A bipartisan group of seven governors petitioned the U.S. Environmental Protection Agency to waive its ethanol fuel mandate until corn prices recede.
Rising Prices Hurt States
The governors of Arkansas, Delaware, Georgia, Maryland, New Mexico, North Carolina, and Texas petitioned EPA Administrator Lisa Jackson to issue the waiver in the wake of rapidly rising corn prices. The 2005 federal Renewable Fuel Standard (RFS) empowers EPA to enforce ethanol fuel mandates.
The Midwestern drought earlier this year reduced the U.S. corn harvest by 13 percent compared to 2011. Shrinking supplies have led to higher corn prices, which are putting pressure on livestock farmers. The situation is aggravated by the RFS demanding an increasing percentage of the corn crop for ethanol production. The RFS requires 13.2 billion gallons of ethanol be blended with gasoline this year, a figure that will rise to 36 billion gallons by 2022.
Mandate Raising Prices
An August 13 letter to Jackson from Arkansas Gov. Mike Beebe (D) captured the sentiment of many state governors.
“Virtually all of Arkansas is suffering from severe, extreme, or exceptional drought conditions. The declining outlook for this year’s corn crop and accelerating prices for corn and other grains are having a severe economic impact on the State, particularly on our poultry and cattle sectors,” wrote Beebe.
“While the drought may have triggered the price spike in corn, an underlying cause is the federal policy mandating ever-increasing amounts of corn for fuel. Because of this policy, ethanol production now consumes approximately 40 percent of the U.S. corn crop, and the cost of corn used in food production has increased by 193 percent since 2005 [the year before the RFS took effect]. Put simply, ethanol policies have created significantly higher corn prices, tighter supplies, and increased vulnerability,” Beebe explained.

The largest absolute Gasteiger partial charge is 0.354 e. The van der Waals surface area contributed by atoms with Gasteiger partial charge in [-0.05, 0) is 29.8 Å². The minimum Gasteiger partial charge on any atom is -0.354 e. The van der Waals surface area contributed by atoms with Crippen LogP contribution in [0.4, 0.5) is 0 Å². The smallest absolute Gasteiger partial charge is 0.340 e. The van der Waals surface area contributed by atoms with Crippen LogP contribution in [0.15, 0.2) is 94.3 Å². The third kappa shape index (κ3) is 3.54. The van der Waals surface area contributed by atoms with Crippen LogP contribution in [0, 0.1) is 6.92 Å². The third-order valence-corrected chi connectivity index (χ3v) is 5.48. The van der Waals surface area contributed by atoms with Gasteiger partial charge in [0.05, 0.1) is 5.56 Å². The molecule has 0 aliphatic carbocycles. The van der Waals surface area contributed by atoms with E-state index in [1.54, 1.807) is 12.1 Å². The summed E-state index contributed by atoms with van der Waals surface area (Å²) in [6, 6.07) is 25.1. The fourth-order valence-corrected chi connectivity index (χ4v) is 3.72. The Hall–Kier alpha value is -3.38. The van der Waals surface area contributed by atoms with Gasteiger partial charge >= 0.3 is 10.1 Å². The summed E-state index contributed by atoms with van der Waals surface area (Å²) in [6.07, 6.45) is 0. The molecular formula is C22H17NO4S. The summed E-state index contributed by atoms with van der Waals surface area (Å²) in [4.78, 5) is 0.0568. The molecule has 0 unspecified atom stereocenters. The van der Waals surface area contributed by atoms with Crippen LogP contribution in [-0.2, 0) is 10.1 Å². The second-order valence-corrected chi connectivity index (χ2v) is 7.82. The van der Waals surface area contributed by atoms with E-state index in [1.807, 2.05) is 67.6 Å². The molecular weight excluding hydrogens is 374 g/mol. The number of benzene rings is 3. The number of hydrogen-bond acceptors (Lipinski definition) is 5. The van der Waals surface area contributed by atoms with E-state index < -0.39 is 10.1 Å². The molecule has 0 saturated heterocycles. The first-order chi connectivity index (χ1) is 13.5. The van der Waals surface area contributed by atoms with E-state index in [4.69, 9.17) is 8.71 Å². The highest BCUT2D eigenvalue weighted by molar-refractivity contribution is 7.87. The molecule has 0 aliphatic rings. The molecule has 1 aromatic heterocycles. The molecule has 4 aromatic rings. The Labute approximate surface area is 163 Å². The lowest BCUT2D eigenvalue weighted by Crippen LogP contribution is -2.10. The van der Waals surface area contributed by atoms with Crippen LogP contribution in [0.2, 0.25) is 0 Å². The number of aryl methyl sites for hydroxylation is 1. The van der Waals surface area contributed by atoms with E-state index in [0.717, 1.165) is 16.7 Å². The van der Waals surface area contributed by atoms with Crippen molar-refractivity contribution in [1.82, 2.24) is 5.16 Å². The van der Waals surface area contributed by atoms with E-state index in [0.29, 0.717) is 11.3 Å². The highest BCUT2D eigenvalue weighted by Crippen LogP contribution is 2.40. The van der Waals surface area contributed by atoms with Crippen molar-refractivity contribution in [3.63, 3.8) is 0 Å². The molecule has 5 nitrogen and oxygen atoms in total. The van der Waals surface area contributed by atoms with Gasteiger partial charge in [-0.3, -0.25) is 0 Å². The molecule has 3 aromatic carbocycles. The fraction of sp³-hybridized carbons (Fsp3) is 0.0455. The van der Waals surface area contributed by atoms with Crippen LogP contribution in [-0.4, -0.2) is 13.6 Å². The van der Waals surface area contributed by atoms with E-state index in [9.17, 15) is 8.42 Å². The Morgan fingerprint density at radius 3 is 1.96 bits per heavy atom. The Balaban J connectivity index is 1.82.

EPA Sticks to its Guns
Section 211(o)(7) of the Clean Air Act authorizes EPA to waive all or part of the RFS blending targets for one year if the administrator determines, after public notice and an opportunity for public comment, that continued implementation of the RFS would “severely harm” the economy of a state, region, or the nation as a whole. Jackson has given no indication she will issue relief from the RFS.
In 2008, Texas Gov. Rick Perry (R) requested a waiver from EPA, arguing severe flooding in his state had created a food crisis. In the course of rejecting Perry’s petition, EPA set a strict standard for such a waiver, requiring states to show the RFS itself, rather than other factors such as flooding, harmed the economy or the environment and the damage is not restricted to just one industry.
“The ethanol mandate is one of the worst policies the federal government has placed on the American people,” said Daniel Simmons, director of state policy at the Institute for Energy Research. “The law mandates burning corn, a staple food crop, for fuel instead of letting it feed people and animals. During normal years [the policy] is harmful, but in a drought it is positively destructive. It drives up the price of food, not only for corn but for chickens, hogs, cattle, and any other livestock that eats corn.
“As if the worst drought in 50 years weren’t bad enough, EPA just makes things worse by refusing to lift the mandate,” Simmons added. “It’s yet another example of EPA putting its own power ahead of the well-being of the American people.”
Bonner R. Cohen, Ph. D., (email@example.com ) is a senior fellow at the National Center for Public Policy Research.